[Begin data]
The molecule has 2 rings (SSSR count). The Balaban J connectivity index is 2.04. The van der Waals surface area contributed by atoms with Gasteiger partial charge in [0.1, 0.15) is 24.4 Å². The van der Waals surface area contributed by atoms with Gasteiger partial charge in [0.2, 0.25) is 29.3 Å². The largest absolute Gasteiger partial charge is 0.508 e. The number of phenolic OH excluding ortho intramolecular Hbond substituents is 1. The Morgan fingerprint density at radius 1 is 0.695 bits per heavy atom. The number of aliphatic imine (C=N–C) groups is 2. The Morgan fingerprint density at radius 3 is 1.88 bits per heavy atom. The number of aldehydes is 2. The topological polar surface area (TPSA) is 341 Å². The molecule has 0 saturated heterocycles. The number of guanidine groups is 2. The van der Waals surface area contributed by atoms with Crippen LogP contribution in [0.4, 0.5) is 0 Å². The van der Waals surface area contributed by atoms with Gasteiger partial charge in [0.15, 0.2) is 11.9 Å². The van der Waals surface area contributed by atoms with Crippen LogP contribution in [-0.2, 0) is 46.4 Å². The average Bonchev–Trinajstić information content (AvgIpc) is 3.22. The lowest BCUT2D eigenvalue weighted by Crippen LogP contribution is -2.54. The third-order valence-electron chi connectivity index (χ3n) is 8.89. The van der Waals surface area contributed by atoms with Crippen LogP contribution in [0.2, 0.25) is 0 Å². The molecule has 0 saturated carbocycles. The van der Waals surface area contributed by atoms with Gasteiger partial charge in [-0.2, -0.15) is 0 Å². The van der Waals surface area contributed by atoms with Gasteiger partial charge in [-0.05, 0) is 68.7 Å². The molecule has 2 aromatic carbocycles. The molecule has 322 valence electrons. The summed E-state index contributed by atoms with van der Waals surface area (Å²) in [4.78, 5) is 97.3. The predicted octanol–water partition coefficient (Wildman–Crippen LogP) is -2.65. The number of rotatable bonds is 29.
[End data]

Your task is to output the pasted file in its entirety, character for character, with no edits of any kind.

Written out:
The molecule has 2 rings (SSSR count). The Balaban J connectivity index is 2.04. The van der Waals surface area contributed by atoms with Gasteiger partial charge in [0.1, 0.15) is 24.4 Å². The van der Waals surface area contributed by atoms with Gasteiger partial charge in [0.2, 0.25) is 29.3 Å². The largest absolute Gasteiger partial charge is 0.508 e. The number of phenolic OH excluding ortho intramolecular Hbond substituents is 1. The Morgan fingerprint density at radius 1 is 0.695 bits per heavy atom. The number of aliphatic imine (C=N–C) groups is 2. The Morgan fingerprint density at radius 3 is 1.88 bits per heavy atom. The number of aldehydes is 2. The topological polar surface area (TPSA) is 341 Å². The molecule has 0 saturated heterocycles. The number of guanidine groups is 2. The van der Waals surface area contributed by atoms with Crippen LogP contribution in [0.4, 0.5) is 0 Å². The van der Waals surface area contributed by atoms with Gasteiger partial charge in [0.15, 0.2) is 11.9 Å². The van der Waals surface area contributed by atoms with Crippen LogP contribution in [-0.2, 0) is 46.4 Å². The average Bonchev–Trinajstić information content (AvgIpc) is 3.22. The lowest BCUT2D eigenvalue weighted by Crippen LogP contribution is -2.54. The third-order valence-electron chi connectivity index (χ3n) is 8.89. The van der Waals surface area contributed by atoms with Crippen LogP contribution in [0.2, 0.25) is 0 Å². The molecule has 0 saturated carbocycles. The van der Waals surface area contributed by atoms with Gasteiger partial charge in [-0.2, -0.15) is 0 Å². The van der Waals surface area contributed by atoms with Gasteiger partial charge in [-0.05, 0) is 68.7 Å². The molecule has 2 aromatic carbocycles. The molecule has 322 valence electrons. The summed E-state index contributed by atoms with van der Waals surface area (Å²) in [4.78, 5) is 97.3. The predicted octanol–water partition coefficient (Wildman–Crippen LogP) is -2.65. The number of rotatable bonds is 29.